The trial court granted Hayward's motion, finding that the nexus needed to search Hayward's apartment was not established. The court determined that there were insufficient grounds to establish probable cause to search Hayward's apartment and that the good faith exception did not apply because the affidavit was “completely void of any indicia of probable cause to search Hayward's residence.” The State timely appealed the order.
We conclude that Detective Kuzma's affidavit was sufficient to establish probable cause for the search warrant. Here, Hayward told the confidential source that he would deliver drugs to him in fifteen to twenty minutes. He then drove to his apartment, remained there for fifteen minutes, and then drove directly to the meeting place. He was apprehended with a large quantity of cocaine. Other drugs and paraphernalia were located in his vehicle. The police searched Hayward's apartment later that day. Under these facts, the circumstantial proof of a nexus was sufficient. The police had Hayward under surveillance from the time he spoke to the confidential source until the point of delivery. Hayward told the confidential source that he would meet him in fifteen to twenty minutes. During that brief interval, he drove to his apartment, where he remained for a short period before meeting the confidential source. Although there may be other reasons why Hayward stopped at his apartment before meeting the confidential source, a logical inference is that he went there to get the drugs.
Apart from the surveillance, other inferences from the nature of the crime also support the finding of probable cause to search the apartment. Hayward agreed to deliver four ounces of cocaine, a substantial quantity of drugs. It is reasonable to infer from a transaction such as this that Hayward maintained a supply of drugs for delivery, instruments with which to package the drugs, and a large quantity of cash proceeds from drug sales at his residence. In State v. Weil, 877 So. 2d 803 (Fla. 5th DCA 2004), we addressed the nexus between a crime and a suspect's residence to support a probable cause determination to search the residence. There, the defendant committed an abduction and sexual battery using a police badge, handcuffs, and a gun. Id. at 804. Even though there was no direct evidence to link his residence to the crime, we concluded that, because it may be inferred that these items would be stored in the defendant's residence, there existed probable cause for the search. Id. at 805–06. Similarly, in this case, the magistrate could reasonably infer from the circumstances that Hayward was likely secreting the instrumentalities and proceeds of his illicit drug dealing at his home.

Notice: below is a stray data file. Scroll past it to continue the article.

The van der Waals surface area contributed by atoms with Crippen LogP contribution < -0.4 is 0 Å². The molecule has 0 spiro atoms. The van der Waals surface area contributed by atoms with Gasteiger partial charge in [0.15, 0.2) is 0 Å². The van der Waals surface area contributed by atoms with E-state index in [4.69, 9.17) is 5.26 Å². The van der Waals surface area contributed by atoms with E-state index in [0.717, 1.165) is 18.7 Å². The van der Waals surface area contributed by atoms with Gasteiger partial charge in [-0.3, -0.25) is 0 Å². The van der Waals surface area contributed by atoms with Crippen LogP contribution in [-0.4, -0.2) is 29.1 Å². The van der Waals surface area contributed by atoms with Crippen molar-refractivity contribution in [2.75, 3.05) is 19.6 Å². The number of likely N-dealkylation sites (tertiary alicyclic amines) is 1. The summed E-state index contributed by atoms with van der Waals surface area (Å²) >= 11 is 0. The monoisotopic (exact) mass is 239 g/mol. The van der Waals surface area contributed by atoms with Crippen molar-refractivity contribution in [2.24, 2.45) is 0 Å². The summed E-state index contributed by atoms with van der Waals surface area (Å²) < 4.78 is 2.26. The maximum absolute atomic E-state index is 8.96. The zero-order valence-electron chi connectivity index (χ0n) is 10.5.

Even if we were to hold that Detective Kuzma's affidavit failed to establish probable cause to search Hayward's apartment, we would conclude that application of the good faith exception would require reversal of the trial court's order. The good faith exception to the exclusionary rule precludes the suppression of evidence secured pursuant to an invalid warrant where the officer who conducts the search does so in objectively reasonable reliance on the validity of the warrant. State v. McGill, 125 So. 3d 343, 351 (Fla. 5th DCA 2013) (citing United States v. Leon, 468 U.S. 897 (1984)).
In the instant case, Hayward argues that the good faith exception should not apply because Detective Kuzma's affidavit was “so lacking in indicia of probable cause as to render official belief in its existence entirely unreasonable.” We reject this argument. Detective Kuzma's affidavit set forth numerous facts that would, at a minimum, establish sufficient indicia of probable cause to justify an officer's reasonable belief in the existence of probable cause.
REVERSED and REMANDED.
TORPY and LAMBERT, JJ., concur.